Do you expedition though?

Susie Phillips


Picture1So you like to travel. You enjoy looking for interesting wildlife. Perhaps you have even an amateur interest in photography. Do you fancy a challenge? Many of you will be familiar with the opportunities available through Operation Wallacea, Frontier, or other similar volunteering organisations. But maybe you haven’t heard of another option: Fxpeditions.

We aren’t a fancy volunteering/travel business, and we aren’t asking for your money. We’re just a humble student society helping people set up research expeditions – you can go anywhere you want, do (pretty much) anything you want, and we’ll help you!

Okay, so what’s the catch? Well the ‘catch’ here is also a massive C.V. booster (and also just an amazing opportunity, you essentially build the expedition from scratch. Find the team, set up the in-country links, write the grants, organise the fundraisers, and figure out the health & safety and logistics of it all. It’s not an easy process, especially when juggling a full time degree, but it’s possibly the most rewarding thing to see through!

Over the years, the society has been running as an offshoot of the campus expedition society. We have had teams travel to Peru, Cambodia, Madagascar, and Borneo (to name a few) who have discovered potential new species, assisted long term conservation programmes, and produced incredible photographic and video footage.

This year we have a whopping 10 teams setting up projects around the world – this is the largest number of students yet! – so why is it so popular?

Well, I’ll let the people do the talking.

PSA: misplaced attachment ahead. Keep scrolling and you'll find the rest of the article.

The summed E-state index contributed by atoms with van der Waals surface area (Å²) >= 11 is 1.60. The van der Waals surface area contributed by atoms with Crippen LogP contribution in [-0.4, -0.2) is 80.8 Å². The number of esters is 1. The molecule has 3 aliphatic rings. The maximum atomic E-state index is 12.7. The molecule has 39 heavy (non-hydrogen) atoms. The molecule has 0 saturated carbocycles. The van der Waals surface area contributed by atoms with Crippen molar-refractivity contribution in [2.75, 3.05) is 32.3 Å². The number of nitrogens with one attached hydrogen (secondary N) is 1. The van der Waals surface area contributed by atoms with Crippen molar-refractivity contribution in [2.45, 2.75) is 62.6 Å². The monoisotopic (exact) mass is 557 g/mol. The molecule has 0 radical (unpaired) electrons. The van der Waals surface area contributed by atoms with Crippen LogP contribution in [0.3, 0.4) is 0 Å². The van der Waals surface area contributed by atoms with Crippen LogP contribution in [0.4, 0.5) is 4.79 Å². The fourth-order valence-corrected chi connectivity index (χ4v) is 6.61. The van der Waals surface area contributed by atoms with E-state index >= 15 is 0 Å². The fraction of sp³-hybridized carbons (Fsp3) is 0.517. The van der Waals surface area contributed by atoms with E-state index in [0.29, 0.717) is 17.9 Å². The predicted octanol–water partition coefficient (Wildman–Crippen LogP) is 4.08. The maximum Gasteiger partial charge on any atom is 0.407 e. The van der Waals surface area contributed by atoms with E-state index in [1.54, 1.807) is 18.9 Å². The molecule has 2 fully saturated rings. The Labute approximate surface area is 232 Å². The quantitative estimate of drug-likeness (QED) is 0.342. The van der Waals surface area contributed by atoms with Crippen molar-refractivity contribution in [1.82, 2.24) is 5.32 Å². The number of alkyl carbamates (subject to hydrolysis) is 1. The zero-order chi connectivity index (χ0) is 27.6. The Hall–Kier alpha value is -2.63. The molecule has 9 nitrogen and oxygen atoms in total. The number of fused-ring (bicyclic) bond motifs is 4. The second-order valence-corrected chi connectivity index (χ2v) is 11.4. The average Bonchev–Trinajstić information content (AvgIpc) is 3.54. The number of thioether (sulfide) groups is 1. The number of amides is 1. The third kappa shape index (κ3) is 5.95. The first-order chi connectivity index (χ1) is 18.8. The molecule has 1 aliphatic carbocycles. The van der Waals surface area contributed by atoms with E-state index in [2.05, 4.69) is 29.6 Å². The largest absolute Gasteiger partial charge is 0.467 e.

“The expedition springboarded me into my current life, one that’s full of adventure. It let me realise what makes me happy, and presented me with the opportunities to follow it.” (Tom Day, founder and blog writer of ‘New Day Adventures’:

“I am thrilled to have helped design and lead a project that builds an audience for conservation issues. I hope that expeditions such as these can pave the way for future collaboration and break boundaries.” (Katya Zaki, 3rd Year Animal behaviour)

“As a Zoology student, carrying out conservation research was something I have always had a passion for, so having the opportunity to do this in Cambodia is something I have been very grateful of. I developed many skills, ranging from surveying to learning how to communicate with different cultures. I shared this trip with some amazing people, and I made many unforgettable memories.” (Ellen Whitby, 3rd Year Zoology)

“As one of the non-zoological students, the two months on the island were a huge learning curve for me. This began with basic things such as terminology and using the equipment, however soon stemmed into species ID’ing and data recording.” (Sean Young, BA Geography and Politics)

“My favourite part of the expedition was getting to know 7 people I didn’t know that well. It was amazing how well we all worked together, and we all managed to get on so well as team. I have 7 really good friends from this expedition, and I will stay in contact with them for many years. I learnt how to survey effectively, and I realised how hard and dedicated you have to be. It was an amazing experience to do and to get such amazing findings. I would recommend it to anyone, and it makes me so proud of what we managed to do in such a short amount of time.” (Martin Berwick, 3rd Year MNHP)

“Best achievement of my life.” (Lucy Twitcher, Mission Manu, Peru 2015)

“A challenging but ultimately a very rewarding experience” (Rebecca Turley, Mission Manu, Peru 2015)


You can find out more by heading over to